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Thursday's papers: VR revamp, a silent killer, and a giant waterlily blooms

VR tries to modernise ticket sales, special-needs kids struggle to get the support they need, and thousands of Finns suffer from lung disease--unknowingly.

Helsingin kasvitieteellinen puutarhassa kukkiva lumme
The Kaisaniemi Botanical Garden in Helsinki is hosting a waterlily night on Thursday from 9pm to midnight in anticipation of the blooming of the Santa Cruz waterlily. Image: Antti Kolppo / Yle

National railways VR is overhauling its digital ticket sales, reports business daily Kauppalehti. The move follows a disastrous revamp in 2011 that removed ticket machines from stations while the VR website failed to deliver online tickets to customers. The problems led to a drop in passengers. VR says that seven years ago it envisioned that online purchases would account for no more than 20 percent of sales. Today 65 percent of railway tickets are bought through digital channels.

Special learners

With the school year ending, as many as 60 percent of upper secondary and 36 percent of primary school teachers in Vantaa say their pupils are not getting the special-needs support they are entitled to. That’s according to a fresh survey by Vantaa Regional Parent Association Vanvary and Vantaa teachers’ union VOAY, published in Helsingin Sanomat. These findings echo earlier survey results by the the city of Vantaa. Earlier this decade Vantaa dismantled its network of special-needs classrooms and began ’mainstreaming’ special-needs kids into regular classrooms.

Silent killer

In health news, some 200,000 Finns unknowingly suffer from chronic obstructive pulmonary disease, or COPD, writes national daily Helsingin Sanomat. Most COPD cases are linked to smoking, with many people unaware that repeat flus are actually symptoms of COPD. This is a slowly progressive lung disease which kills some 1,200 Finns every year—the same number as those whose lives are cut short by alcohol-related illness. This incurable lung disease has been off the radar in Finland, though it's predicted to become the third biggest killer worldwide, with cases slowly growing in Finland.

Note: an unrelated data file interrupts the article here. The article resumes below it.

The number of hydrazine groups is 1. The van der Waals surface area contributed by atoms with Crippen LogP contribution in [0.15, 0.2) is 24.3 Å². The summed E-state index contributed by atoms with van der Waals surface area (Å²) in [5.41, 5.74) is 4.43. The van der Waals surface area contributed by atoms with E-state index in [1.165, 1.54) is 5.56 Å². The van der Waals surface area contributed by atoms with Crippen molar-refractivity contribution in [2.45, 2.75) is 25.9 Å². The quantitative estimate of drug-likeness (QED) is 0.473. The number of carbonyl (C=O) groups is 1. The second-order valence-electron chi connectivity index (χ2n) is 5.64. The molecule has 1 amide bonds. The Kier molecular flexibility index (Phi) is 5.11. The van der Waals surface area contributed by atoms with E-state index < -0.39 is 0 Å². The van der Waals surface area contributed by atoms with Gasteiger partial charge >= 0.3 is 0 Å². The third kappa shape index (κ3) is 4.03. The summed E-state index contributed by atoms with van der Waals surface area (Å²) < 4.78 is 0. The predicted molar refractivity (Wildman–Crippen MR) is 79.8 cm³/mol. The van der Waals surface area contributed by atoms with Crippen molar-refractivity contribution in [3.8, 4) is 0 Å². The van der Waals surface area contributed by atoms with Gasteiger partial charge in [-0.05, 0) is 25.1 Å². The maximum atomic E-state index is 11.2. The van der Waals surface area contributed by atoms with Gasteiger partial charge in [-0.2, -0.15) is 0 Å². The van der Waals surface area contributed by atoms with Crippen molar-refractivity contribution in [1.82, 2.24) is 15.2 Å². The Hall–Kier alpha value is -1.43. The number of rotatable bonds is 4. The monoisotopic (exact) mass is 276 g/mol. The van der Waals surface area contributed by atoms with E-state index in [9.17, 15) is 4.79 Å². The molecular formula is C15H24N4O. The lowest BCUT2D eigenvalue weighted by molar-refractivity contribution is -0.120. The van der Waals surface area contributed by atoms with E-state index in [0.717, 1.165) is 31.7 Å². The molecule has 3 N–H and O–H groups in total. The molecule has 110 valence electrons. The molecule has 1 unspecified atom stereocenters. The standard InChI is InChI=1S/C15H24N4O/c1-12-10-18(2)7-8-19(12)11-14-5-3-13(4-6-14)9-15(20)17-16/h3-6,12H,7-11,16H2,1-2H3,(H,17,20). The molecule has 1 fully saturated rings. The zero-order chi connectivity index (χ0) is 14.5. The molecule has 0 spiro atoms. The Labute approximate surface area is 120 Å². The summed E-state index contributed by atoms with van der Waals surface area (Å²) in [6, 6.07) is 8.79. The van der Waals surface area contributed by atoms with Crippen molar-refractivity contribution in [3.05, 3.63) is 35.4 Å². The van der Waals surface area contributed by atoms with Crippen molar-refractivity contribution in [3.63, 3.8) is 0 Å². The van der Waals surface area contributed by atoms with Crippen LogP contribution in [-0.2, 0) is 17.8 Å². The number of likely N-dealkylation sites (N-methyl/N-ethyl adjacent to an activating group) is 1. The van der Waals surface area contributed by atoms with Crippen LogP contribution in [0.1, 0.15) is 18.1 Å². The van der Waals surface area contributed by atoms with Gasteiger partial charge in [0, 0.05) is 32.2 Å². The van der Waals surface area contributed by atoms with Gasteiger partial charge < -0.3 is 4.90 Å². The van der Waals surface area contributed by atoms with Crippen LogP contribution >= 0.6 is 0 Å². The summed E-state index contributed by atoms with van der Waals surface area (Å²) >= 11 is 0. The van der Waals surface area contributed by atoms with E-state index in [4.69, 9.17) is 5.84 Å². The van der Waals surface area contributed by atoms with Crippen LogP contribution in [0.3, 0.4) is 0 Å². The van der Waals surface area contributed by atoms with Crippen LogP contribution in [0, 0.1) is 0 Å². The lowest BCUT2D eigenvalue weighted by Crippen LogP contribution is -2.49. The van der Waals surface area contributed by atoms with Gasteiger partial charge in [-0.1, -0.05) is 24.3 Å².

Giant waterlily blooms

The Kaisaniemi Botanical Garden in Helsinki is hosting a waterlily night on Thursday from 9pm to midnight in anticipation of the blooming of the Santa Cruz waterlily, Victoria cruziana, native to South America. Freesheet Metro says the flower blooms for two days, arising from an underwater bud. A white flower turns pink on the second and final day of its bloom. Large enough to hold a person’s weight, the lily can grow to have a diameter of over two meters. The botanical garden’s Victoria cruziana has grown out of seeds gifted in 1908 by the Saint Petersburg Botanical Garden. The seeds survived the bombings of World War II, and today the flower dominates the glasshouse's tropical waterlily room.

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